In the comments on what I am hoping will be a classic post (my rant against monetarism), Bill Woolsey insists [and Nick Rowe echoes]
[if] we see lower demands for nearly all goods, low hires everwhere, low vacacancy rates, reduced production of everything, we _must_ have an excess demand for money.
Of course, this...doesn't apply to your world where people want to produce, presumably to earn incomes, but not because there is anything they want to buy.
I think that Woolsey does not get the coordination-failure aspect of what I am talking about. Let me try a metaphor, based loosely on the scene in the movie The Music Man in which Professor Harold Hill discovers that the bickering City Council members are an ideal barbershop quartet.
Suppose that four young people
(a) are unemployed
(b) would buy barbershop quartet recordings
(c) could constitute a barbershop quartet
The problem is that no one has discovered that these four people could be barbershop quartet recording artists. They are not hoarding money (there is no money in this story). They just sit around, living off their parents, because they do not know that they could harmonize with one another. Once they are discovered, they will engage in economic activity that will be counted as GDP. Until then, they are unemployed.
Note that they do not even have to want to buy barbershop quartet recordings. They may want to sell their recordings to others and use the proceeds to buy something else. The reason that they are not working as a barbershop quartet is that they do not know they are a barbershop quartet. (The main problem with this metaphor is that it understates the complexity of the problem. Harmonious economic activity in a modern economy with its abstract and roundabout production methods can require the correct alignment of thousands--perhaps millions--of people.)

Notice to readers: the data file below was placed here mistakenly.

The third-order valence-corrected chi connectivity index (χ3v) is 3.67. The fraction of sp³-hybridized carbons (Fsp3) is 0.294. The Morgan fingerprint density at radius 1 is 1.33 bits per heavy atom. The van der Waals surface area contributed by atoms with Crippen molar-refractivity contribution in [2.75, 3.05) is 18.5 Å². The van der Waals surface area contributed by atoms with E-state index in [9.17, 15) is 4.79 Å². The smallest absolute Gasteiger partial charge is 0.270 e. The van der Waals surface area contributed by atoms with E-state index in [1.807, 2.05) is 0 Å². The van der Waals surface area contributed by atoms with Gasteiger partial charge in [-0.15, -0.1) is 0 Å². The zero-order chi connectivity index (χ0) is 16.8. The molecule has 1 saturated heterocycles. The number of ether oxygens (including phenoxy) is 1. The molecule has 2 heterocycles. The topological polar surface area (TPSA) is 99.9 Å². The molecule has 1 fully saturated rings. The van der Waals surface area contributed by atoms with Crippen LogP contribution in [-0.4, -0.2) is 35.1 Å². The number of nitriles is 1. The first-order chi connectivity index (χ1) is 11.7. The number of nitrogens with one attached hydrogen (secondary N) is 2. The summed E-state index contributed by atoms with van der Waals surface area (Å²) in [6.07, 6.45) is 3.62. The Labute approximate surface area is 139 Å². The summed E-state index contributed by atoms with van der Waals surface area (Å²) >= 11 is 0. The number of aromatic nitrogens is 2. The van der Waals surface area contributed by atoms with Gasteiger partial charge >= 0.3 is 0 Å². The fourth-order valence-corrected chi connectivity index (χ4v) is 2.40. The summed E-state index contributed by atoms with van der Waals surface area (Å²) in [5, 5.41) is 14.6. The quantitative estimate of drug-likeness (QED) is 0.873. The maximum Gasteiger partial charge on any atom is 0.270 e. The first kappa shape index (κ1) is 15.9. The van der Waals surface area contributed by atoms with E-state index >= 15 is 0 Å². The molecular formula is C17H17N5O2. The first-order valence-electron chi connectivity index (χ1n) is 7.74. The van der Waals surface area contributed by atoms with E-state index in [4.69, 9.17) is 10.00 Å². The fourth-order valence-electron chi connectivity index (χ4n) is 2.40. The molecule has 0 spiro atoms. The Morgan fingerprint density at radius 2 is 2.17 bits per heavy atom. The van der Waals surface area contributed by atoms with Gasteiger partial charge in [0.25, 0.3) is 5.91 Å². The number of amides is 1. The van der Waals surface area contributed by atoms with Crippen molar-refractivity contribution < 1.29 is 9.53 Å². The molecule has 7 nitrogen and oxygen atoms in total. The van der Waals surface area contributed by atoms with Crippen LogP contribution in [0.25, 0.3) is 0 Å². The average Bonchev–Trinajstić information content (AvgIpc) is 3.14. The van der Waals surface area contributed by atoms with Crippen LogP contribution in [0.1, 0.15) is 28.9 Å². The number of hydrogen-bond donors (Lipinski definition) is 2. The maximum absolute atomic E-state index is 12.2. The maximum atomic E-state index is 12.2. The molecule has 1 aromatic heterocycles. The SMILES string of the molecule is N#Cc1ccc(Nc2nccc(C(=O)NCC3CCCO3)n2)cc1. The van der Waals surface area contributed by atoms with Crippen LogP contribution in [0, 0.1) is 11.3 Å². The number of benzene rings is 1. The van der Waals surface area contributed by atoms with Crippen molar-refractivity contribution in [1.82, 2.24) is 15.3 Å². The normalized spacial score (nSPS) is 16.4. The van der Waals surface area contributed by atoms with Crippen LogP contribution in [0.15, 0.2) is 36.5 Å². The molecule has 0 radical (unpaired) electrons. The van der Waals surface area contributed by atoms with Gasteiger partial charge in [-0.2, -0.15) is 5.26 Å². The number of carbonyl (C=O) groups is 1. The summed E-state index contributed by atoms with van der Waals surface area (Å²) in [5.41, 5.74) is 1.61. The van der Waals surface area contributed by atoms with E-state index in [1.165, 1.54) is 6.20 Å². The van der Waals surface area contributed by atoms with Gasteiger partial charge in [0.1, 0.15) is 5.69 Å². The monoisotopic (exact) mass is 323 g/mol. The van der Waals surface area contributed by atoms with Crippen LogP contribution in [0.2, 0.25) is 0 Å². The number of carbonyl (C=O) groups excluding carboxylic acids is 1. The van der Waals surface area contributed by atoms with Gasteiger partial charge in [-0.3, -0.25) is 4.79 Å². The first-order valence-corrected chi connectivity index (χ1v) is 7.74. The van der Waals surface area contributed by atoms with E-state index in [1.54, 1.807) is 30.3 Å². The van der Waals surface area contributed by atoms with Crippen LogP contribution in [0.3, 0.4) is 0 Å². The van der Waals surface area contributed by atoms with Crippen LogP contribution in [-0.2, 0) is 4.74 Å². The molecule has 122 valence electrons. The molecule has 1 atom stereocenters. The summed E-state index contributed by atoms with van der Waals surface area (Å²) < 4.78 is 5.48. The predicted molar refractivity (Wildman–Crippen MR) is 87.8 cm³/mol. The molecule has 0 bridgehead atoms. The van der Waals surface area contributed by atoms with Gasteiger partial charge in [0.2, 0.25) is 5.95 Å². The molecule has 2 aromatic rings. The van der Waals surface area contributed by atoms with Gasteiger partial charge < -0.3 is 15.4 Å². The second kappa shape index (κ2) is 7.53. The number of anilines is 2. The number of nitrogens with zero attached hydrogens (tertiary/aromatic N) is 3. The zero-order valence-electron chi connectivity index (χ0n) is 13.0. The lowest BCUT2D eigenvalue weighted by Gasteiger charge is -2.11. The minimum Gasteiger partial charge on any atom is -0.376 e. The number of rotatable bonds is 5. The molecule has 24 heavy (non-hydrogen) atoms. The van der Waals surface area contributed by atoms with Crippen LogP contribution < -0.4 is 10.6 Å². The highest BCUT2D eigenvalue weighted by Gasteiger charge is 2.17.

Economists tend to posit a world where all production techniques are known, everybody's skills are known, all tastes are given, and the only co-ordination problem is to find a wage and a price vector that will get everybody to choose the optimal pattern of production and consumption. Instead, I want to think about a world in which production techniques, skills, and tastes are constantly evolving and need to be discovered. (There are plenty of heterodox economists who have done thinking about this. Leijonhufvud comes to mind, as do a number of Austrians. It's not that the ideas I am trying to push are original. It's just that they discomfit those who adhere to other theories.)
In this world, the price mechanism is a necessary but not sufficient condition for coordination. Trial and error, search, and adaptation are also needed. Until the adjustments take place, marginal products can be very low. (Note that if health insurance costs more to firms than its value to workers, this wedge, which can be significant, has to be subtracted from the gross marginal product.) Opportunity costs, given that people can live for a while on savings, unemployment benefits, and other sources of support, are not so low. Hence, we observe unemployment.
During the Great Depression, support was harder to obtain, so that opportunity costs were lower. However, marginal products also were very low. Thanks to the Dust Bowl, the marginal product of a farm worker might have been less than what he would need to feed himself. In that case, the problem is the real marginal product, not the money wage. There are people who are employed and who can eat, and there are inframarginal farm owners who can supply food, but the former farm laborers caught in the coordination failure cannot find jobs that will feed themselves.